Mattel has promoted Robbie Brenner, the producer at the helm of the record-breaking “Barbie” movie, to president of the film division, the company said Thursday, a move that comes as the company plans over a dozen live-action releases centered around its characters.

“Under Robbie’s leadership, we look forward to continue growing Mattel Films and bringing more exciting stories with cultural impact to the big screen to the delight of fans around the world,” said Ynon Kreiz, chief executive and chairman of Mattel, in a statement.

Brenner came to Mattel in 2018, joining a group of entertainment-industry veterans assembled by Kreiz to marshal more of the company’s intellectual property into movies and television shows. The Mattel Films division was also created in 2018.

Brenner previously worked as an independent producer for the 2013 Academy Award-nominated film “Dallas Buyers Club” and held leadership roles at Miramax, 20th Century Fox and independent studio Relativity.

Mattel’s earnest push to commercialize toy properties into entertainment value first began in 2018 – the company’s erstwhile in-house studio, Playground Productions, had disappointed and competitors like Hasbro had already proven the success of IP-driven entertainment with the “Transformers” franchise. Mattel Films is now racing to join those ranks, with the Warner Brothers-produced “Barbie” as its pilot and an additional 14 live-action movies around its properties like Hot Wheels, Polly Pocket, American Girl and Thomas and Friends in the works – all of which will be overseen by Brenner.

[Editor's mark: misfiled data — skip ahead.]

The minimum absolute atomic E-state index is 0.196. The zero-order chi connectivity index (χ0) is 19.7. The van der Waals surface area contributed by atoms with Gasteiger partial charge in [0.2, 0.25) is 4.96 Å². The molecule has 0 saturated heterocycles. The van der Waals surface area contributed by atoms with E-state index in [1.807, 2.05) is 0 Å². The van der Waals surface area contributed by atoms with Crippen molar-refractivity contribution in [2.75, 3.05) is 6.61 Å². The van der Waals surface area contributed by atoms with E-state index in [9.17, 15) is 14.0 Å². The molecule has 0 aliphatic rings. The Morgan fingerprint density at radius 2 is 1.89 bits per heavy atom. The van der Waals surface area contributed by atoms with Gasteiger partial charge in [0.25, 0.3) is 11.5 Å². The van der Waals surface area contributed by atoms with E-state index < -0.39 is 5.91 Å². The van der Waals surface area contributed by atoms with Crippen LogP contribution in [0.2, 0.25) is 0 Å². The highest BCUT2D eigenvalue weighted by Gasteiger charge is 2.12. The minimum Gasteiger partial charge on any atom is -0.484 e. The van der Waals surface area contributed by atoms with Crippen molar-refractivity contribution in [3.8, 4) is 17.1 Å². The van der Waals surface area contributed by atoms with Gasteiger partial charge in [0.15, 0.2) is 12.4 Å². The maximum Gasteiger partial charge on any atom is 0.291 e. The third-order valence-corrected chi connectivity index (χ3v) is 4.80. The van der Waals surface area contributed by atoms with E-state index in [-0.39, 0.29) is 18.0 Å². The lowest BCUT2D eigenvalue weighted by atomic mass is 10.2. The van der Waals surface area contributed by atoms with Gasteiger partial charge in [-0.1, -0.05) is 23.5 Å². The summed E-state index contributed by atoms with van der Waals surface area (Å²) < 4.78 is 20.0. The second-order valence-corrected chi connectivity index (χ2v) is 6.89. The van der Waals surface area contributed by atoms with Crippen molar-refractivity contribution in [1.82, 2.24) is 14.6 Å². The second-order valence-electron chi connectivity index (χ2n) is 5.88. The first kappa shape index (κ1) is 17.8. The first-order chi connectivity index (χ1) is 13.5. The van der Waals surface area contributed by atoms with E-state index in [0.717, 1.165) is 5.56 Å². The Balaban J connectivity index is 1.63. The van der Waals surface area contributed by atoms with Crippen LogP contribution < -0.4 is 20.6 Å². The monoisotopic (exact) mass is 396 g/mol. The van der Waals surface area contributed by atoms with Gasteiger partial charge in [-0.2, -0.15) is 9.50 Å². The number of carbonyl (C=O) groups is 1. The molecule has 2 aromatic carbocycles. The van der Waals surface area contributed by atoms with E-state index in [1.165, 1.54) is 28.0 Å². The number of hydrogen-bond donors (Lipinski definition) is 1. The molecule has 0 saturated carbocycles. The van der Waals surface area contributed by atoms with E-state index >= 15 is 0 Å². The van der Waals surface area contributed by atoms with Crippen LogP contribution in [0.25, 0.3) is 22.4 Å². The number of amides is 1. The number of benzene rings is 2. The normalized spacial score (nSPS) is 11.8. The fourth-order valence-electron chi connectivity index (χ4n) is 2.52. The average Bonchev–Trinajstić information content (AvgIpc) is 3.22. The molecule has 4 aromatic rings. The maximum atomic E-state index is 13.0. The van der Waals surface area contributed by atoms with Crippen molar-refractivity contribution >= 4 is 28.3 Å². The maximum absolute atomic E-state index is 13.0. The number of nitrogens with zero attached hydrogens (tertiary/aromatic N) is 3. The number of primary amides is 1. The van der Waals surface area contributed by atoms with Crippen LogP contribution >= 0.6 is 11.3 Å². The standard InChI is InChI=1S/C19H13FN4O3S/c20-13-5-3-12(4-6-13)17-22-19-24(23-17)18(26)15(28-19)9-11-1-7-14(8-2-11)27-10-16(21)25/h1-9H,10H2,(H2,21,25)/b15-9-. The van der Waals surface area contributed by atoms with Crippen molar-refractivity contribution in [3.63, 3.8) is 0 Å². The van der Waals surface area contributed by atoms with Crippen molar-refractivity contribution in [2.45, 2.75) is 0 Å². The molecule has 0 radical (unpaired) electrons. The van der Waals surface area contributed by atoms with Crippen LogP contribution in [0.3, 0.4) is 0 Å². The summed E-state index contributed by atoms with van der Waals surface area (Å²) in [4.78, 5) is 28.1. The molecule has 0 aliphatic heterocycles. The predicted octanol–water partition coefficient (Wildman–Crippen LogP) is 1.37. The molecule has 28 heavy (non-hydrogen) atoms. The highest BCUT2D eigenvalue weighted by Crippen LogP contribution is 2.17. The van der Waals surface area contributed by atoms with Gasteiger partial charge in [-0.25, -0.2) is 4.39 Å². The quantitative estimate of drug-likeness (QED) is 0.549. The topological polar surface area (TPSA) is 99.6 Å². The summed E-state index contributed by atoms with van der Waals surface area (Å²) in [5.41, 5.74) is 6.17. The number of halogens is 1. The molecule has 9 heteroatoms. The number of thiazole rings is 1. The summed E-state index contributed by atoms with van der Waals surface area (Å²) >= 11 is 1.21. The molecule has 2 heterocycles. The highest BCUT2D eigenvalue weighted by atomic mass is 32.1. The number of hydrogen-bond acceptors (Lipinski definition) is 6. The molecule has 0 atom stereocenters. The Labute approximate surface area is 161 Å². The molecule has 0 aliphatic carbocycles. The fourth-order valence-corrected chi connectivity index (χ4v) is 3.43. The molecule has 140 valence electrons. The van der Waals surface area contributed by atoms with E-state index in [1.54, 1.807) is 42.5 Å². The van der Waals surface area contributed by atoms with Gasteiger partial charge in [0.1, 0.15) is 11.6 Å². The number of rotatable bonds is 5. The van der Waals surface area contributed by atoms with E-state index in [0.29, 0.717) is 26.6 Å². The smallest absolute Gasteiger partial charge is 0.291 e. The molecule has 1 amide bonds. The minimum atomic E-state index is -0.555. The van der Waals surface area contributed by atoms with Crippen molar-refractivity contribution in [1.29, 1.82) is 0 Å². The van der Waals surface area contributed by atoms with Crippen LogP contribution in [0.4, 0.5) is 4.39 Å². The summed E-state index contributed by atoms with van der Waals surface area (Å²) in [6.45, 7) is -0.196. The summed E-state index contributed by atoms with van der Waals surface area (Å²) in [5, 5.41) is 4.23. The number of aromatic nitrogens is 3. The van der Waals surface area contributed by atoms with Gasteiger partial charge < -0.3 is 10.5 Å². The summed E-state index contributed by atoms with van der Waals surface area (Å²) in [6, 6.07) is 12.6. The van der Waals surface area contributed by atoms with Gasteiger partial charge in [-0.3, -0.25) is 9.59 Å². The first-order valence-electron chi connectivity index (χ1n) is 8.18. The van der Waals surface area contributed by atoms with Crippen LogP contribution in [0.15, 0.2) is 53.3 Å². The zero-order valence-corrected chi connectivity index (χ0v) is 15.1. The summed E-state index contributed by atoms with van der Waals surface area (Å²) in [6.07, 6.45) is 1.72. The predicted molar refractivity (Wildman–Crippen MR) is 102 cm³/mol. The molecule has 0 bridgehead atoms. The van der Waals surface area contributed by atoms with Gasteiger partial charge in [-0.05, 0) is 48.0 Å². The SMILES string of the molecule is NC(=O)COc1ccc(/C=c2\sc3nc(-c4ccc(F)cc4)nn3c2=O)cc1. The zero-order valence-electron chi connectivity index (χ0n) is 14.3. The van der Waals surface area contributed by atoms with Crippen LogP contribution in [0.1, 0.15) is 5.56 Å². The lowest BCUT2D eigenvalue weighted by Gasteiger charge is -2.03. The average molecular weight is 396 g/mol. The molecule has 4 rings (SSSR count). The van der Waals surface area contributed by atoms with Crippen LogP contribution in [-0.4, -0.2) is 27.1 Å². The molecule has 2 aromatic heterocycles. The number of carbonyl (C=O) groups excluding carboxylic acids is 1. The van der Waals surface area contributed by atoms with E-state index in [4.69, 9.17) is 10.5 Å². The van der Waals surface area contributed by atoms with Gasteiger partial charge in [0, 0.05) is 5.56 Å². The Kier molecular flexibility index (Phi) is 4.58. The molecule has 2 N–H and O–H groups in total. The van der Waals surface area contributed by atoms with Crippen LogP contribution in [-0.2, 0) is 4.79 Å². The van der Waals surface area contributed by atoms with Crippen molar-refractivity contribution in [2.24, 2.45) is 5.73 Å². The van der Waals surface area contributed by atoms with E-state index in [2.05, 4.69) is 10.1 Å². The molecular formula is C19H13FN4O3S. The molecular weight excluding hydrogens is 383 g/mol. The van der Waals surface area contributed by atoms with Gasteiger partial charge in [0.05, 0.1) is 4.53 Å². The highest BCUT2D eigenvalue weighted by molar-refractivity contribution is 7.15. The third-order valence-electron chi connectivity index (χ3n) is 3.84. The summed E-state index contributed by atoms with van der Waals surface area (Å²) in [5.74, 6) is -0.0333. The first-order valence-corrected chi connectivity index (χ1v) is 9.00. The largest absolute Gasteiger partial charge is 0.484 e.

“Barbie” made $1.36 billion at the global box office, making it the highest grossing release of the year. Mattel expects to make over $125 million in revenue from the movie through its cut as well as merchandising and license agreements, boosting hopes for a more robust Q3. Mattel’s second quarter earnings were down 12% from last year.

Mattel stocks rose slightly on the day of the announcement before dipping back down at market close. The high-profile promotion came on the heels of five years at the top for Brenner, making it likely that the step up was more about recognition for her work than material change in her role.

“I didn’t see it as having any major impact on the stock of the company,” Jim Chartier, an analyst at Monness, Crespi, Hardt and Co., said of the promotion. “She’s done a good job and this was a way of rewarding her for what she’s done and what they expect her to do in the future.”